Tuesday, February 2, 2016
It can be really hard for me to pick a favorite tree most of the year. I cherish my walks in the nearby forests, even though these days I no longer have the woods at my front door.
There are the maples, of course, especially in the fall, all gaudy and showy and blazing like torches with golds and crimsons and flaming orange as seasons change and small animals make winter preparations.
There are the oaks, gnarled and magnificent when standing alone in a field, tall and steadfast side by side in the forest, surrounded by fallen acorns and a multitude of deer footprints in the grass and dirt. I’ve come late to the realization of just how many varieties there are, some with leaves as dark shiny green as vinyl and with points sharp like holly, others with leathery red leaves, yet others with green lobes like spatulate fingers on an ogre’s hand.
And how could I not favor weeping willows, with long tendrils of slender leaves breaking the surface of a nearby pond, graceful curtains of green taking me back to my childhood walks at Chicago’s Humboldt Park lagoon and gardens with my father.
But then it turns to winter, and as I walk along snowy paths in leafless woods, it is the birch trees that take the title.
In the grey, dismal landscape, when all but the evergreens have lost their color, they stand out, tall and stark and white against the diminished forest. In spring and summer and fall, their grace is obscured by the riot of leaves and branches and flowers that make up the tapestry of the woods.
But in winter, they stand apart, and their quirky beauty is on full display.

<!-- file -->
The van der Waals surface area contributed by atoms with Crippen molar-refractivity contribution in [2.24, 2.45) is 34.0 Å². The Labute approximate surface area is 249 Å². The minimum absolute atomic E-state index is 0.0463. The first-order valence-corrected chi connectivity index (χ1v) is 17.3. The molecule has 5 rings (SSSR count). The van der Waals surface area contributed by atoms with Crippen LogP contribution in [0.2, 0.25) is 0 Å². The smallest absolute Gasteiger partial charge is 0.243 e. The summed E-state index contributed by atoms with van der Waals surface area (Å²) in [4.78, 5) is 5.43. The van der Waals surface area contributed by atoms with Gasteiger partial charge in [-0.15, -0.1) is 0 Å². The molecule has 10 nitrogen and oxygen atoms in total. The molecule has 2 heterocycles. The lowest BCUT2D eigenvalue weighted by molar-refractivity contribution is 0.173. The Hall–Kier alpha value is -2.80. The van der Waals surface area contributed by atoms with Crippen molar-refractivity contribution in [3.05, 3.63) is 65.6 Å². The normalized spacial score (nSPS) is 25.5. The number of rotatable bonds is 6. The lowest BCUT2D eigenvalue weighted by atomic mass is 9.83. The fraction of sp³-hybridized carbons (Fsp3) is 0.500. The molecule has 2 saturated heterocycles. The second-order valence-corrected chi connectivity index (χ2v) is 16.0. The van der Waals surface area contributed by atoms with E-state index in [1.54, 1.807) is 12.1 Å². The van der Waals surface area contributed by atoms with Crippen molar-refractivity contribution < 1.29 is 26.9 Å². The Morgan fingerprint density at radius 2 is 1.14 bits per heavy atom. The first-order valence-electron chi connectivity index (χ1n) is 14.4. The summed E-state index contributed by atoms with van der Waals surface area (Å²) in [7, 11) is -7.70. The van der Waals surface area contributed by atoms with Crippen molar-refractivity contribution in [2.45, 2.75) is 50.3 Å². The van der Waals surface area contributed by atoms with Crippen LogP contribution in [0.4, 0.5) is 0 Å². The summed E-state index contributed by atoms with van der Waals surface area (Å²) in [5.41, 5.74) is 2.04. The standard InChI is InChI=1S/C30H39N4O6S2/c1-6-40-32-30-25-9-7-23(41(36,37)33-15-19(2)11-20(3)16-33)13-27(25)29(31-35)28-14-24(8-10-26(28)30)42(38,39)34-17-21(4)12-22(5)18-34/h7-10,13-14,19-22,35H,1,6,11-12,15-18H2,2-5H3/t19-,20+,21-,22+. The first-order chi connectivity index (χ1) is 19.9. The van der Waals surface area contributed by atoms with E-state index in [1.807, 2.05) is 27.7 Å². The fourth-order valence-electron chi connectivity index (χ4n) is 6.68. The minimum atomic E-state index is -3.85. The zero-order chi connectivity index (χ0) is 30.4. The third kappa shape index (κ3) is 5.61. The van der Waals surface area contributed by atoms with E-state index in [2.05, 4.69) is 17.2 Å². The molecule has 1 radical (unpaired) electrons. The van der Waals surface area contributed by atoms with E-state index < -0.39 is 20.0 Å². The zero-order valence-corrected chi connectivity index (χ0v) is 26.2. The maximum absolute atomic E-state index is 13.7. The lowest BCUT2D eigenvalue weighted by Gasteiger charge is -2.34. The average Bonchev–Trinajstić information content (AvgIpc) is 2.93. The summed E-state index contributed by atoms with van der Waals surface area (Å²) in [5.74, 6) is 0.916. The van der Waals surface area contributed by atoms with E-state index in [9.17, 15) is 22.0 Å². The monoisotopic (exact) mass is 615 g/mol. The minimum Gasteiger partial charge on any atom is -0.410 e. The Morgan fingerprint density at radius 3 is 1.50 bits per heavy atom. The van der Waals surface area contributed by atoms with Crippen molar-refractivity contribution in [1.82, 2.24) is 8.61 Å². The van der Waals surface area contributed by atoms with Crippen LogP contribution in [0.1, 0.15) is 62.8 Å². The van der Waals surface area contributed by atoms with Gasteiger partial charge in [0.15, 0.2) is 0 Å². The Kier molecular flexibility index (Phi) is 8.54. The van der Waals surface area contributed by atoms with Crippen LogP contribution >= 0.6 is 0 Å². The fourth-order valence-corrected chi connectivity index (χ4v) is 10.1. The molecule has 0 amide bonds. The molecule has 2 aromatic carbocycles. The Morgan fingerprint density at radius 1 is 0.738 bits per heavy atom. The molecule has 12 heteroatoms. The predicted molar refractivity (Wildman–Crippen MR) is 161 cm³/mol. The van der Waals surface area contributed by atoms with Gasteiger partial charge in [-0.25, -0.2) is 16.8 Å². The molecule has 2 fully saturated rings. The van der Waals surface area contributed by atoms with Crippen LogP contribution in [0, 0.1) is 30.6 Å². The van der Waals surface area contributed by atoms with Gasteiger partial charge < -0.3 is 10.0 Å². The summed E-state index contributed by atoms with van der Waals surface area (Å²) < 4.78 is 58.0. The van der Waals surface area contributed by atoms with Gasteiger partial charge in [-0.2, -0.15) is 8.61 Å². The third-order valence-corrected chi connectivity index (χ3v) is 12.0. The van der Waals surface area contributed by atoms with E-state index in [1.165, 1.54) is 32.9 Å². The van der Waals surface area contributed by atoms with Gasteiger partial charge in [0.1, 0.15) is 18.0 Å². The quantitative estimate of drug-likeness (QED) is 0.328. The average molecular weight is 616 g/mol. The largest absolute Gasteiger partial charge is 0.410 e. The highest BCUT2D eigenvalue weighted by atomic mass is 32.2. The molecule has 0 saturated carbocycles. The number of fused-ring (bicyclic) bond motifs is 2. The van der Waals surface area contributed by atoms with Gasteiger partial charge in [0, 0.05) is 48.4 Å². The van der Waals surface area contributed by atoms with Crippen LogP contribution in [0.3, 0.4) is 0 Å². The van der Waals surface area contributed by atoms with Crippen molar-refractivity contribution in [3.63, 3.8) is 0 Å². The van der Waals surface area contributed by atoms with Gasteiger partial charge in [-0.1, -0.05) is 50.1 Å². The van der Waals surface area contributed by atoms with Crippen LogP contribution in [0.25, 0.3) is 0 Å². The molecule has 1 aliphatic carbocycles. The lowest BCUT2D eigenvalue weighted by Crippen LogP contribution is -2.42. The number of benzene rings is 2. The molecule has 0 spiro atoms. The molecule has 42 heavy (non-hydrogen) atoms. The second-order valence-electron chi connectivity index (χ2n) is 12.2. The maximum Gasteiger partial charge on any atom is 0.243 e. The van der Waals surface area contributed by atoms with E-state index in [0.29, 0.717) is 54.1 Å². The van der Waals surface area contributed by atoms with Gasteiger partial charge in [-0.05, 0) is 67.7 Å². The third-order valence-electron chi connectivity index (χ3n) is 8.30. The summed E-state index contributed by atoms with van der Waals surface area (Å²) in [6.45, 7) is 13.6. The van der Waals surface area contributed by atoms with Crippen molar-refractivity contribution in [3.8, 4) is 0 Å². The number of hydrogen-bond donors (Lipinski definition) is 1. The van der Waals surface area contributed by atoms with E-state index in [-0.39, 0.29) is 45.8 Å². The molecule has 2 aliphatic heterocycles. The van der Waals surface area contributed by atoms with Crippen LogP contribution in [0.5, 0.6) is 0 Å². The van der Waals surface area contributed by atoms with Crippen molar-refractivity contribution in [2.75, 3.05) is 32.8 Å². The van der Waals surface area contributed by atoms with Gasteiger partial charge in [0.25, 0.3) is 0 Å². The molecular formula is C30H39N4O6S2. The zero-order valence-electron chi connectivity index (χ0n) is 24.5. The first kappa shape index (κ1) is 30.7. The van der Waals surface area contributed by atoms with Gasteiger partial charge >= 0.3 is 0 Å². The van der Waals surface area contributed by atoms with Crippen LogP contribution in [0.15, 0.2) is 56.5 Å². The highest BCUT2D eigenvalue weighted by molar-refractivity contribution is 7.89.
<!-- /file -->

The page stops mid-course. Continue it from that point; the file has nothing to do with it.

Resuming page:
This morning, with a winter storm bearing down later in the day, I took to the woods for a little fresh air and a change of scenery from the living room and my computer desk.
The path through the fields and into the woods was a mess of slush and ice, and I moved carefully at the pace of a toddler despite my lug-soled boots. The sky was overcast, and the forests were a drab combination of greys and browns above the watery snow. As I picked my way from one foothold to another, I wondered whether the possible inspiration or rejuvenation from such a dispiriting scene was even worth the time and effort I had spent layering up against the cold.
And then the birches made their appearance, some singly, others in groups. Sentinels of winter like tall white candles against the dark. I found myself wading into stands of broken branches and thorn bushes to look more closely at the shredded bark on their trunks.
Some looked almost feathered, like the fringe on an expensive silk scarf.
Another tree sported curls that looked like leftover ribbon from New Years Eve party favors.
And yet another showed patches of freshly peeled bark to the weather, exposing surfaces as smooth and unblemished as a new baby’s cheek. I touched its cold, smooth surface with my bare fingers, absolutely spellbound.
Eventually tiring of the precarious balancing act that simply walking around on the watery snow and ice entailed, I turned away from the woods and went slip-sliding my way back to the car and man-made warmth. As I left the trees behind, the wind picked up around me and the thought of getting indoors and warm got better and better.
But as I picked my way over puddles and slush, my creative neurons were firing again, and images and descriptions of nature were flooding my imagination. The magic of those birch trees still lingers.